Something the past 18months has shown us is that we don’t want to and shouldn’t take anyone or anything for granted. We have missed our loved ones dearly due to lockdowns and travel restrictions, had cancelled or changed major events that are important to all of us, and, for far too many, lost people we care about. This has forced us all to reflect on what is important to us and, for so many, that means our families!
For many, they have had to balance the needs of their families in many ways while still working and managing the added burden of stress from a global pandemic (not to mention the many other national and global political, environmental, and economic crises). It’s a lot to bear and a burden on your employees (and likely you too).
One result of all this reflection is that families need flexibility from you and that employees are more willing than ever to demand that flexibility and put their families first as a priority.
We do want to caveat this by what and who we consider a family. We, at RemoteStar, define families inclusively to include anyone that may need your responsibility, care, attention, and love. To us, families come in all shapes, sizes and are varied in how they can come to be in your life. They are who you choose to care about and be responsible for. These families could include those without children but who support siblings and/or aging relatives, those who are parenting solo, those whose chosen family may not be “related” in a traditional sense, or even those whose family is far away and so more travel time is needed.
So many of you Employers are now often seeing family being listed as a higher priority than work for many more people than before and, if they aren’t flexing to support them, the employees will leave or, worse, disengage. We are seeing increasing statistics of people quitting roles to prioritize family and a better balance between family and work. Women have been impacted at greater rates than men and the numbers are staggering regarding who has chosen or been forced to leave the workforce or dramatically change their work in some unprecedented rates (Forbes, July 1, 2021).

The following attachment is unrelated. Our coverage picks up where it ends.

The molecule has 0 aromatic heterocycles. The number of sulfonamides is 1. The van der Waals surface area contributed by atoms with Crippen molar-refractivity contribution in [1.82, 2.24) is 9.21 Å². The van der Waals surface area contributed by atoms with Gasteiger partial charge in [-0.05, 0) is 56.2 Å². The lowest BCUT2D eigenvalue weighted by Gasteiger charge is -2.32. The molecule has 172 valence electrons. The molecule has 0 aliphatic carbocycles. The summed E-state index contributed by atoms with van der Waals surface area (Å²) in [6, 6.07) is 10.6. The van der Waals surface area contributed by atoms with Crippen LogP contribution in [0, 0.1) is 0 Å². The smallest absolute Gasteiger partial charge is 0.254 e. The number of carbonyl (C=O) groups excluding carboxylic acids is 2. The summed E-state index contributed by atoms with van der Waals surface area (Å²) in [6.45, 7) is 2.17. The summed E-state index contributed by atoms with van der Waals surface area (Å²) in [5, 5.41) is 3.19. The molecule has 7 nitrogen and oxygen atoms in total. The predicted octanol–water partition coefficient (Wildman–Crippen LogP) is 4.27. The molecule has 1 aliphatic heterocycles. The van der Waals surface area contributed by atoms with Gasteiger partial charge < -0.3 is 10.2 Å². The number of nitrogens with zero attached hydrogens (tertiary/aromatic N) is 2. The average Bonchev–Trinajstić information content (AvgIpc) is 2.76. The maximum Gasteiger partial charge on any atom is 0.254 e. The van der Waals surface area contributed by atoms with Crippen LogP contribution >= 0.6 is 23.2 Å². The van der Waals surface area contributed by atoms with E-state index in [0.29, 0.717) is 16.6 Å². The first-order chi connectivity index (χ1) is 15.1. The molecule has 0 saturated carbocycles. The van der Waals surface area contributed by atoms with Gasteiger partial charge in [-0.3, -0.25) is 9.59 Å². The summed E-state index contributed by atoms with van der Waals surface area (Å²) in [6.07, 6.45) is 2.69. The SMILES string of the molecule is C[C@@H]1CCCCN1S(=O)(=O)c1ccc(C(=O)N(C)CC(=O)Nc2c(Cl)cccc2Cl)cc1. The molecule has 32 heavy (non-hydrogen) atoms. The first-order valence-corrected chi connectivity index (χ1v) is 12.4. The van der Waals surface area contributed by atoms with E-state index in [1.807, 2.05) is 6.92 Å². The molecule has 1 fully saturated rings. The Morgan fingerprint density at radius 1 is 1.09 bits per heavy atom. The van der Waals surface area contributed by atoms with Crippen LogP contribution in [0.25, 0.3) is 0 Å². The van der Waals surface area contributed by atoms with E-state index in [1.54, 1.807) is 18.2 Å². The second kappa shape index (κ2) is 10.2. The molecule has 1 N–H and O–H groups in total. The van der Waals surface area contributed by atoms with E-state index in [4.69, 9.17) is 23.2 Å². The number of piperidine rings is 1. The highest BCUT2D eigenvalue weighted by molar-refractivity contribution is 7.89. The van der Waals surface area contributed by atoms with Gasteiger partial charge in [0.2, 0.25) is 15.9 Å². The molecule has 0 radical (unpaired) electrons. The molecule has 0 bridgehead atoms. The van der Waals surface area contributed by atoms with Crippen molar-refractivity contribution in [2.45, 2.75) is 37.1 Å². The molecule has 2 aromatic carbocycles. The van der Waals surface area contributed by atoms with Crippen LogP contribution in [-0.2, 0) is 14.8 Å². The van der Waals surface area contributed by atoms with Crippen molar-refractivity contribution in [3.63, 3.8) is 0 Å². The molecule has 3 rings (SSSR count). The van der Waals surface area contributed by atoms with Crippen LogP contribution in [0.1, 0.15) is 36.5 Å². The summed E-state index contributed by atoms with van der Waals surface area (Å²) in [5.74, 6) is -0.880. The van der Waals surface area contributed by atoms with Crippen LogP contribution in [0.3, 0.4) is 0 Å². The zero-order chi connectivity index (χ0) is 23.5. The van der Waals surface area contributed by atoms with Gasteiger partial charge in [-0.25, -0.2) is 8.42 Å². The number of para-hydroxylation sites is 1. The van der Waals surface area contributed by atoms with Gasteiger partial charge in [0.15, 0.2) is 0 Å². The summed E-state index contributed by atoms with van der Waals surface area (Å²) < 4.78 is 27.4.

So, what can You do?
Remote work allows for flexibility to do things such as attend doctors’ appointments with loved ones, manage days off school for children, attend the “important” events that now seem like a luxury after the past 18months, attend your child’s sports day, support those we care about when needed for them, not when it’s convenient for you. This flexibility with remote working also allows your employees to be productive and focused on the objectives and work that they need to do, and they will likely do it better now that the added stress of figuring out family priorities is minimized.
Re-think what Family means
Remote working can allow for so much but only if it is equal and fair. Don’t put biased restrictions or benefits on your team. For example, just because someone doesn’t have children, that shouldn’t mean that they have less right to flexibility. If a meeting is mandatory, make sure that is consistent for all, or better yet, evaluate if any meeting should be mandatory. Use your asynchronized culture fairly for all!
Don’t Add to The Stack
Now be careful, what remote working cannot do is force people into doing multiple roles (stacking) at the same time. Employees still need to have time to be with family versus be your employee. Even if you are striving to be flexible and offering remote working, be mindful of asking for more than you would from someone in an office and be wary of adding to the stack of roles being done at the same time,
If you do some of this (and there are many more ideas out there and on the way), you will reap the rewards of remote working for your team AND their families! Your fair and supportive flexibility will positively affect not only your team but those they care about, and that ripple effect is beautiful, especially in these uncertain times.
Please note — Again! Remote Working is not the same as Working From Home during a pandemic. During lockdown(s) is not a normal work time and you, as an employer, need to be aware and sensitive of that.